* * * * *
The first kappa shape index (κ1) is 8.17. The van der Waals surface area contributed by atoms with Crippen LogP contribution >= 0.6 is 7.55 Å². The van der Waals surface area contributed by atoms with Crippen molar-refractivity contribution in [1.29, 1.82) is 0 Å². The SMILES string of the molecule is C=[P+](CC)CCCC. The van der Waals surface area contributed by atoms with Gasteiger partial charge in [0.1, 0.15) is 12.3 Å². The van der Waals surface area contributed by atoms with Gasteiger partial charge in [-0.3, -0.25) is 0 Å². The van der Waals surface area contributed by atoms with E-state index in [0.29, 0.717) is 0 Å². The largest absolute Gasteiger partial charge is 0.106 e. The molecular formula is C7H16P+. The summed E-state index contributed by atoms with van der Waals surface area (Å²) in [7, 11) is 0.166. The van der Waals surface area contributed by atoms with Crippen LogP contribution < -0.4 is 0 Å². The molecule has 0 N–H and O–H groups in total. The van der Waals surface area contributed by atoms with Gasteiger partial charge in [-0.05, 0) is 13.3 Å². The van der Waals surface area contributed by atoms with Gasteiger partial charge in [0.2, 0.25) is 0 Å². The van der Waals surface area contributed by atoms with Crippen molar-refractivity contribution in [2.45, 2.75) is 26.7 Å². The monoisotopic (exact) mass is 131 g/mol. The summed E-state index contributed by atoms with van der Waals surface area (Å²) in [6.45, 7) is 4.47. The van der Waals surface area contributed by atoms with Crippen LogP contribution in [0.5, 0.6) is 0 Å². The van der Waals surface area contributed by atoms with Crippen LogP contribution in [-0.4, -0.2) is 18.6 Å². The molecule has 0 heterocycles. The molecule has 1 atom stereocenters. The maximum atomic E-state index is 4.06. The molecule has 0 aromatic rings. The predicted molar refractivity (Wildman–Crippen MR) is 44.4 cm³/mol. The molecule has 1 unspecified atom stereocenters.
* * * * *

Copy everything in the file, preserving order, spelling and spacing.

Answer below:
The first kappa shape index (κ1) is 8.17. The van der Waals surface area contributed by atoms with Crippen LogP contribution >= 0.6 is 7.55 Å². The van der Waals surface area contributed by atoms with Crippen molar-refractivity contribution in [1.29, 1.82) is 0 Å². The SMILES string of the molecule is C=[P+](CC)CCCC. The van der Waals surface area contributed by atoms with Gasteiger partial charge in [0.1, 0.15) is 12.3 Å². The van der Waals surface area contributed by atoms with Gasteiger partial charge in [-0.3, -0.25) is 0 Å². The van der Waals surface area contributed by atoms with E-state index in [0.29, 0.717) is 0 Å². The largest absolute Gasteiger partial charge is 0.106 e. The molecular formula is C7H16P+. The summed E-state index contributed by atoms with van der Waals surface area (Å²) in [7, 11) is 0.166. The van der Waals surface area contributed by atoms with Crippen LogP contribution < -0.4 is 0 Å². The molecule has 0 N–H and O–H groups in total. The van der Waals surface area contributed by atoms with Gasteiger partial charge in [-0.05, 0) is 13.3 Å². The van der Waals surface area contributed by atoms with Gasteiger partial charge in [0.2, 0.25) is 0 Å². The van der Waals surface area contributed by atoms with Crippen molar-refractivity contribution in [2.45, 2.75) is 26.7 Å². The monoisotopic (exact) mass is 131 g/mol. The summed E-state index contributed by atoms with van der Waals surface area (Å²) in [6.45, 7) is 4.47. The van der Waals surface area contributed by atoms with Crippen LogP contribution in [0.5, 0.6) is 0 Å². The van der Waals surface area contributed by atoms with Crippen LogP contribution in [-0.4, -0.2) is 18.6 Å². The molecule has 0 heterocycles. The molecule has 1 atom stereocenters. The maximum atomic E-state index is 4.06. The molecule has 0 aromatic rings. The predicted molar refractivity (Wildman–Crippen MR) is 44.4 cm³/mol. The molecule has 1 unspecified atom stereocenters.